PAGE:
Forces: The Princes Of China

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March 24, 2013: The kind of man serving in the Chinese armed forces is changing, more so than at any time in the past. What is driving this change is the unique nature of recruits over the last decade. Most of these troops are from families where they were the only child. On the surface, this is good news. Because of the one child policy more is spent on educating and raising these children. Now most of the troops are not only better educated they are more experienced at dealing with adults and largely from urban areas.

Officially introduced in 1978, the one child policy was a draconian solution to population growth. The program did not really get going until the 1980s. In the last decade nearly all the new recruits came from single child families. Often called "little princes", they were lavished with all the attention usually spread among many more kids. Often described as spoiled, these kids did get more adult attention and more of everything. They enter the military with a lot of skills (computer, driving, learning new stuff in a hurry). But recent research has confirmed the popular opinion that the little princes are all more selfish, less competitive, and more risk-averse than children from families with more than one child. In the military these kids are moving up the ranks, and that will mean a significant change as time goes by and these troops assume control of the military. All this comes as a surprise to Westerners because similar research in the West has found no significant difference between single children and those who had siblings.  But East Asia psychology is different in many ways, largely because of the different (more collectivist than in the more individualistic West).

As recently as the 1990s, a lot of the troops were farmer's sons who needed work and didn't have many non-agricultural skills. It was, as the Chinese like to say, a "peasant army." There were many shortcomings, the main one being that none of the officers or NCOs had any combat experience and the troops had to be taught a lot of new skills. The last of the Korean War vets were gone and the few veterans of the 1979 war with Vietnam were still trying to forget that disaster. The army was still largely unmechanized, with primitive weapons and equipment. So it all, sort of, worked but was still essentially the same kind of “peasant army” China had been using for thousands of years.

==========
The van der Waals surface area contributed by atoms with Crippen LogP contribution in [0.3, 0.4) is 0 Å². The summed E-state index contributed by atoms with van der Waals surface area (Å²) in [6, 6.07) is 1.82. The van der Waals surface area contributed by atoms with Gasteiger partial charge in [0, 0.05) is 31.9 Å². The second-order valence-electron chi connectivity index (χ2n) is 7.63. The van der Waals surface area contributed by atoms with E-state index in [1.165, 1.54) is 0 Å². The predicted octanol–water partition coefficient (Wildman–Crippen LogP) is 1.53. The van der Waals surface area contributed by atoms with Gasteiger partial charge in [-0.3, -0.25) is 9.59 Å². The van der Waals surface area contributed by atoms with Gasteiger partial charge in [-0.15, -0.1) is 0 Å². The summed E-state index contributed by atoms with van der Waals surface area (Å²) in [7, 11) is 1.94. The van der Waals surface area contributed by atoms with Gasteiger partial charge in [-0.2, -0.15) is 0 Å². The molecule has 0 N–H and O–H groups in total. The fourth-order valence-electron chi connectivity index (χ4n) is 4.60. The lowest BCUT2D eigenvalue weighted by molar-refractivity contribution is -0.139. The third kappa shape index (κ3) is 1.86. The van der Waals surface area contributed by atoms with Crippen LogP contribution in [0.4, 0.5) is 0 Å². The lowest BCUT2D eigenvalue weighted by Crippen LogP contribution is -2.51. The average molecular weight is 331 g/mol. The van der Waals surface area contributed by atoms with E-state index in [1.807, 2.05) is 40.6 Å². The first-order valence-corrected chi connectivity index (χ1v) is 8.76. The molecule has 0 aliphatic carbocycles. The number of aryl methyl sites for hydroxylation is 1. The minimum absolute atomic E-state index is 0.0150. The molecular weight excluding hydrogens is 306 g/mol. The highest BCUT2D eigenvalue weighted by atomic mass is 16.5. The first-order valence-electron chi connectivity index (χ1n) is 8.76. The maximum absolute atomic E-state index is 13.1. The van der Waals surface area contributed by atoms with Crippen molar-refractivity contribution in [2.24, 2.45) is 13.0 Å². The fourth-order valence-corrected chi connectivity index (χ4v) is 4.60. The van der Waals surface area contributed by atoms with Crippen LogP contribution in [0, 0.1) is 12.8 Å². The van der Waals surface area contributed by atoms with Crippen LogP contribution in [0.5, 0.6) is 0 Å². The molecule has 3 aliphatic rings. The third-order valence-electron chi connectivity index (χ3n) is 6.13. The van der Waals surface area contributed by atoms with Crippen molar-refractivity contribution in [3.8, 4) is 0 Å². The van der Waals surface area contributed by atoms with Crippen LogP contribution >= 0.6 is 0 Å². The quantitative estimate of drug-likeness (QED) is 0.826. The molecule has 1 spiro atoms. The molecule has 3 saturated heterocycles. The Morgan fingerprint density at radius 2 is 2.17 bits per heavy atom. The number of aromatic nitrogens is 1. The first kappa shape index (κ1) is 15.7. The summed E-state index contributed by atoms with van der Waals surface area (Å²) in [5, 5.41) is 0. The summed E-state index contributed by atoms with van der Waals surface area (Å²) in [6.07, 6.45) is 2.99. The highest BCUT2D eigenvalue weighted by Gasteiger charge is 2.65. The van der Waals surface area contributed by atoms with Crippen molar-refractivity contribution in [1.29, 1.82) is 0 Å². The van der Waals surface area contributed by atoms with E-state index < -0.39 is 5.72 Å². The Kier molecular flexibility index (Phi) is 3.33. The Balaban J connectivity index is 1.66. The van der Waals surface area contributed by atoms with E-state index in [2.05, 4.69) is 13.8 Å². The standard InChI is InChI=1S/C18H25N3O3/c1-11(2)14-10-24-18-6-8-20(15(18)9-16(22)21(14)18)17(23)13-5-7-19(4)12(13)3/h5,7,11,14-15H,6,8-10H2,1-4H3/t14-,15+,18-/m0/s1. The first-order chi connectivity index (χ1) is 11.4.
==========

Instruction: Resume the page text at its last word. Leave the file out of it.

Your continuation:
Today, most of the troops are better educated, more experienced, and largely from urban areas. The army has found that this new generation is much more capable and quick to learn. Senior commanders welcome this because it's the kind of manpower Western forces use to achieve very impressive results on the battlefield. Chinese NCOs and officers have learned how to work around the bad habits (selfishness, insubordination, stubbornness) of some little princes and make the most of the talents these troops bring with them. The few incorrigible little princes are just tossed out of the military. But as labor shortages (because of the one child policy) in the economy increase, the military will be unable to just dismiss troublesome little princes. The military will have to get accustomed to a growing number of officers and troops who are more selfish, less competitive, and more risk-averse.

The mighty Chinese economic growth engine is slowing down because of the one child policy. Economic growth last year (7.8 percent) was the lowest in over a decade and appears to be part of a trend. China is suffering a labor shortage, which is getting worse because of the “one child” policy imposed over three decades ago. This also leads to growing inflation as firms bid for the shrinking number of workers.

The newly affluent Chinese are proving to be much more outspoken and demanding than previous generations, again because of the different characteristics of the little princes. The national leadership is alarmed at this. The Communist Party faced the prospect of losing control of the military because the little princes are unwilling to put the power of the Communist Party before everything else. Russia invented the concept of a Communist Party cementing its rule by demanding the loyalty of the military. This concept had the troops swearing an oath to defend the authority of the Communist Party first and everything else second. Soldiers who are more selfish, less competitive, and more risk-averse do not automatically agree with that and opinion surveys of officers and troops confirm that. Communist Party leaders have no solution for this problem, aside from reminding the troops of their first loyalty. Some Communist Party also worry about adverse public opinion if there is a war, even a little one, and there are a lot of casualties. This will impact more families so you will have more parents and grandparents alarmed at how all of their next generation has been wiped out.

   
 


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